Bursuc v. Canada (Minister of Citizenship and Immigration)
|Publisher||Canada: Federal Court|
|Author||Federal Court of Canada, Trial Division|
|Publication Date||11 September 2002|
|Cite as||Bursuc v. Canada (Minister of Citizenship and Immigration), Canada: Federal Court, 11 September 2002, available at: http://www.refworld.org/docid/4039d8944.html [accessed 28 May 2016]|
|Comments||Heard: August 7, 2002, Judgment: September 11, 2002|
Cristinel Bursuc, Felicia Ramona Bursuc and Beatrice
Bursuc, applicants, and
The Minister of Citizenship and Immigration, respondent
 F.C.J. No. 1251
2002 FCT 957
Court File No. IMM-5706-01
Federal Court of Canada - Trial Division
Aliens and immigration Admission, refugees Grounds, well-founded fear of persecution Credible basis for claim.
Application by Bursuc for judicial review of a ruling by the Refugee Division of the Immigration and Refugee Board that he and his family were not Convention refugees. Bursuc and his family were Roma from Romania. He claimed that, due to his ethnic background, he had suffered persecution from childhood, and that he had been jailed and beaten for his political views. He had attempted to claim refugee status in Austria, but returned to Romania to get married and ultimately because his work visa expired. He claimed that he was again beaten and jailed for intervening for a friend who was the subject of police extortion. The police forced Bursuc into a false confession that he was a drug dealer, he said, so that they could use this against him in the future. It was then that he claimed he decided to leave Romania for good. The board did not doubt the facts of his story, but found that his returns to Romania belied his fear of actual harm and that the police conduct regarding the extortion was simply unlawful behaviour, not persecution for political beliefs.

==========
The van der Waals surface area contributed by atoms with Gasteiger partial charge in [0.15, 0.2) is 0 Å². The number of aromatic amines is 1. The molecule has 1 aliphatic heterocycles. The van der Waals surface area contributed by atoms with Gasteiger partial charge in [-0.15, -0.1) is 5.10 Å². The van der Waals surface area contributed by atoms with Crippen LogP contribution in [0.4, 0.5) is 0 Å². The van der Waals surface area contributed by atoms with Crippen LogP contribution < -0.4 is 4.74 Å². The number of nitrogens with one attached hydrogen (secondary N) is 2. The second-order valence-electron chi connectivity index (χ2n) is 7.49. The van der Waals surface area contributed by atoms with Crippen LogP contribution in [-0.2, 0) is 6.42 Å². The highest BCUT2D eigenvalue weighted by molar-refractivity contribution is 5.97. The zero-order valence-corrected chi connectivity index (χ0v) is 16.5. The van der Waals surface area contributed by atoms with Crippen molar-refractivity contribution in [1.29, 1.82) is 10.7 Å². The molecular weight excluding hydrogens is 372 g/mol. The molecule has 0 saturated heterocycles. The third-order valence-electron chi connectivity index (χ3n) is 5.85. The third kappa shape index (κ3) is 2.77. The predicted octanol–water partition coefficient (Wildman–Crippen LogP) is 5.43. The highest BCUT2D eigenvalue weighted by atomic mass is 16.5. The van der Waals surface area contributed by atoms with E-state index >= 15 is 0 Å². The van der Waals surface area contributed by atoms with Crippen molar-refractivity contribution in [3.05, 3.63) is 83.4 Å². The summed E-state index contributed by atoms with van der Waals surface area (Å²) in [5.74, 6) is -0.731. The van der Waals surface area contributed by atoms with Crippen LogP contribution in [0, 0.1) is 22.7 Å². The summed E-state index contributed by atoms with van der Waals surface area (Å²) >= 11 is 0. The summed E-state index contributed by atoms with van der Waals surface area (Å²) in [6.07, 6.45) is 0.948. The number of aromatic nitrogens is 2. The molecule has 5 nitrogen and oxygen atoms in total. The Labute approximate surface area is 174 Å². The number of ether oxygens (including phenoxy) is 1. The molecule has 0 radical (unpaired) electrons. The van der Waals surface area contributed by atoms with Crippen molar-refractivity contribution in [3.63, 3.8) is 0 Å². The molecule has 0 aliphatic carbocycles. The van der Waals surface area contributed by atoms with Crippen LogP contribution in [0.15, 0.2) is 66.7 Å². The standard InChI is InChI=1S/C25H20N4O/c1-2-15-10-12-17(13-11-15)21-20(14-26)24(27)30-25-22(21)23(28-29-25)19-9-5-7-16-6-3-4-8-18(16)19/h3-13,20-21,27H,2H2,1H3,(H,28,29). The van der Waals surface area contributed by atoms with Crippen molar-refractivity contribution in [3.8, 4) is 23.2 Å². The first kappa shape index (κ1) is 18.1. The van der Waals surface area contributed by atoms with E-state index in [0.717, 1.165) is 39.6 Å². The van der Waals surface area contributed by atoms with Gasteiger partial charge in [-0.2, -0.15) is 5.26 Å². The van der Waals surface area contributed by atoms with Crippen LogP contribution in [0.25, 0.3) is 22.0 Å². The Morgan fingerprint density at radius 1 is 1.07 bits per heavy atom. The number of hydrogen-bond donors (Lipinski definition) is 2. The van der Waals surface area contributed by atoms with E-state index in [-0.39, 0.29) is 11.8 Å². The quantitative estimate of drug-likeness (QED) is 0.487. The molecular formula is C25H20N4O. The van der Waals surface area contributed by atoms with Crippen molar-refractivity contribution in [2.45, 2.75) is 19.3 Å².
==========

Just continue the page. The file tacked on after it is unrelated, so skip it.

HELD: Application allowed; board's decision set aside, matter returned to a differently-constituted tribunal. The board erred in law. It was obliged to consider whether the cumulative harassing or discriminatory conduct amounted to persecution. The test for refugee status was not whether Bursuc showed a clear intention not to sever ties with Romania, but whether he had a well-founded fear of persecution. There was always a culminating incident in refugee claims, when the claimant made the settled decision to leave his country of origin. The board did not have proper regard to the whole of the evidence, including the evidence of harassment prior to the culminating incident. As well, the board erred in limiting its analysis to the context of political opinion. It should also have considered the attacks on Bursuc because of his ethnicity.
D. Jean Munn, for the applicants.
Tracy King, for the respondent.
REASONS FOR ORDER AND ORDER
1 DAWSON J.: Cristinel Bursuc, his wife Felicia and their minor daughter Beatrice are citizens of Romania of Roma ethnicity. The Convention Refugee Determination Division of the Immigration and Refugee Board ("CRDD") expressed no concern with respect to the credibility of their testimony, but nonetheless found that they were not Convention refugees.
2 The evidence of Mr. Bursuc, in summary, is as follows.
3 As a child growing up in Romania Mr. Bursuc was subject to discrimination, marginalism and mockery because of his family's Roma origin. In 1989, he left Romania illegally and went to Austria where he applied unsuccessfully for refugee status and obtained a temporary work permit. In April 1992, he went back to Romania for a few days to get married as he could not legally marry in Austria, but returned to Austria after finding that the attitudes in Romania against minorities had not changed. After the election of the opposition party, Mr. Bursuc again visited Romania in 1997, this time as a politically active member of the Party of Roma People ("PRP").